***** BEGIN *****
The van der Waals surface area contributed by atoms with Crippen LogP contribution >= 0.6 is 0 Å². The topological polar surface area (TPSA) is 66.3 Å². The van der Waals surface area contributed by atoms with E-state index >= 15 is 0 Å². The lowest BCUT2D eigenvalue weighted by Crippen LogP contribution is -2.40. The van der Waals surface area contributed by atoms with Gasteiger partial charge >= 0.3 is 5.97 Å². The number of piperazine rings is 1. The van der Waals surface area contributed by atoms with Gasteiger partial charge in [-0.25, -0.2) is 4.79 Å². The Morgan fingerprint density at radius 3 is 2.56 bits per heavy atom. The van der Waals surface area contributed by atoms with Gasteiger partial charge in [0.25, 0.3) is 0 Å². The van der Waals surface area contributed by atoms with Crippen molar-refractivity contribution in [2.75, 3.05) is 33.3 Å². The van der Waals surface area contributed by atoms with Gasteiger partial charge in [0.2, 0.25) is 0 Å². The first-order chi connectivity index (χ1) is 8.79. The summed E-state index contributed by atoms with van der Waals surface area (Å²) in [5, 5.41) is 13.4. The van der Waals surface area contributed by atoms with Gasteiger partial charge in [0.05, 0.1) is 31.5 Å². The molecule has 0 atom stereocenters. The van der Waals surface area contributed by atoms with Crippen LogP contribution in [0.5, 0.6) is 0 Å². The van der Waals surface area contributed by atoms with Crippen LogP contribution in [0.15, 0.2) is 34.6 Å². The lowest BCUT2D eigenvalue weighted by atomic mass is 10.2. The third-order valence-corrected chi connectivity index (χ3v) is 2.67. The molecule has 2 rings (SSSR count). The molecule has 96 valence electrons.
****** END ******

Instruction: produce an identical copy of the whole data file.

The van der Waals surface area contributed by atoms with Crippen LogP contribution >= 0.6 is 0 Å². The topological polar surface area (TPSA) is 66.3 Å². The van der Waals surface area contributed by atoms with E-state index >= 15 is 0 Å². The lowest BCUT2D eigenvalue weighted by Crippen LogP contribution is -2.40. The van der Waals surface area contributed by atoms with Gasteiger partial charge >= 0.3 is 5.97 Å². The number of piperazine rings is 1. The van der Waals surface area contributed by atoms with Gasteiger partial charge in [-0.25, -0.2) is 4.79 Å². The Morgan fingerprint density at radius 3 is 2.56 bits per heavy atom. The van der Waals surface area contributed by atoms with Gasteiger partial charge in [0.25, 0.3) is 0 Å². The van der Waals surface area contributed by atoms with Crippen molar-refractivity contribution in [2.75, 3.05) is 33.3 Å². The van der Waals surface area contributed by atoms with Gasteiger partial charge in [0.2, 0.25) is 0 Å². The first-order chi connectivity index (χ1) is 8.79. The summed E-state index contributed by atoms with van der Waals surface area (Å²) in [5, 5.41) is 13.4. The van der Waals surface area contributed by atoms with Gasteiger partial charge in [0.05, 0.1) is 31.5 Å². The molecule has 0 atom stereocenters. The van der Waals surface area contributed by atoms with Crippen LogP contribution in [0.5, 0.6) is 0 Å². The van der Waals surface area contributed by atoms with Crippen LogP contribution in [0.15, 0.2) is 34.6 Å². The lowest BCUT2D eigenvalue weighted by atomic mass is 10.2. The third-order valence-corrected chi connectivity index (χ3v) is 2.67. The molecule has 2 rings (SSSR count). The molecule has 96 valence electrons.